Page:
TALLAHASSEE, Fla. – June 14, 2011 – The Florida Supreme Court could decide that lenders deserve punishment if they submit fraudulent paperwork in a foreclosure case. Lawyers filed initial briefs Monday on a closely watched case that could impact thousands of foreclosures in the state.
The core issue focuses on ownership of the mortgage. Thanks to complex financial instruments, the lender servicing the mortgage does not always have paperwork giving it the authority to foreclose; and in some cases, paperwork showing mortgage ownership has been pushed through with questionable signatures and research. Some homeowners question the paperwork as they fight foreclosure in court, saying the foreclosure should not go through because the lender cannot prove it owns the mortgage or has the owner’s permission to litigate.
If paperwork is questioned, however, a lender simply pulls the foreclosure suit. By doing so, it doesn’t have to prove in court whether the documents are valid. The lender then can refile the case later using different paperwork. However, that move essentially allows lenders to commit fraud before the court and get away with it, since lenders then routinely refile the foreclosure suit later using different documents, according to Palm Beach attorney Thomas Ice who represents the Palm Beach homeowner, Roman Pino.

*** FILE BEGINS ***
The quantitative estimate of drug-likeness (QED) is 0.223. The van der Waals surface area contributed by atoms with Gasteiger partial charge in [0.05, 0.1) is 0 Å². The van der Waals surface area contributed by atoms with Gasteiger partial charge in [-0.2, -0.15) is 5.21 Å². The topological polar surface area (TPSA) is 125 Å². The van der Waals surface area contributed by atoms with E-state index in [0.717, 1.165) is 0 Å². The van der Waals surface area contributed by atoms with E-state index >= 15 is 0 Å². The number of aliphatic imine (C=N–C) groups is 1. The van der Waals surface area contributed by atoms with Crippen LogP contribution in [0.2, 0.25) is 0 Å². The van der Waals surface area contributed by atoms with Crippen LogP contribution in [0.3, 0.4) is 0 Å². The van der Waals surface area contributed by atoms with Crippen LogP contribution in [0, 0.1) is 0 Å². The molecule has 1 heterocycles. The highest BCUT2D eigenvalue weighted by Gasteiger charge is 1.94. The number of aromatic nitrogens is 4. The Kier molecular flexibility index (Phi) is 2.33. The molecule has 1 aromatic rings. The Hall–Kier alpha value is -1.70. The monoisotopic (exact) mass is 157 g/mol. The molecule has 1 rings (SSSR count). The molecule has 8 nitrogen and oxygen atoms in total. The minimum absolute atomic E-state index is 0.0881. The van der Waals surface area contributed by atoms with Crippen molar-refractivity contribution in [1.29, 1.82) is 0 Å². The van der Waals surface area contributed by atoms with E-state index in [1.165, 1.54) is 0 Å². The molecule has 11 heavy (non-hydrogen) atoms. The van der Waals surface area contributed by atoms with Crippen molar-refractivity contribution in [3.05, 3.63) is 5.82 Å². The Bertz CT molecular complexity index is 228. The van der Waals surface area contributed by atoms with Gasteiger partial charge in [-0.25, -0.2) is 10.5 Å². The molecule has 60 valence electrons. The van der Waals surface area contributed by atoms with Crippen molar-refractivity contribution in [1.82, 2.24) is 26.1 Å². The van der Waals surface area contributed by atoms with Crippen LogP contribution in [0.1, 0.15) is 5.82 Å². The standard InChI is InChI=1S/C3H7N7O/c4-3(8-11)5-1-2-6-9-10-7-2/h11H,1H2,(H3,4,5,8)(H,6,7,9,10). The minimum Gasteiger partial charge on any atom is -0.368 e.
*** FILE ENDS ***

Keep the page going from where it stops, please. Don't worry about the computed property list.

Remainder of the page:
The Florida case involves Pino and the Bank of New York Mellon. According to papers filed, Pino questioned the authenticity of the bank’s mortgage ownership papers and attempted to prove that some had been illegally backdated. As a result, the Bank of New York Mellon cancelled the foreclosure.
Two lower Florida courts sided with the Bank of New York Mellon, saying the point was moot since the foreclosure had been pulled. But appellate court Judge Mark Polen disagreed, and the case moved to the Florida Supreme Court for a final verdict because “many, many mortgage foreclosures appear tainted with suspect documents.”
“Decision-making in our courts depends on genuine, reliable evidence,” Polen wrote in his dissent. “The system cannot tolerate even an attempted use of fraudulent documents.”
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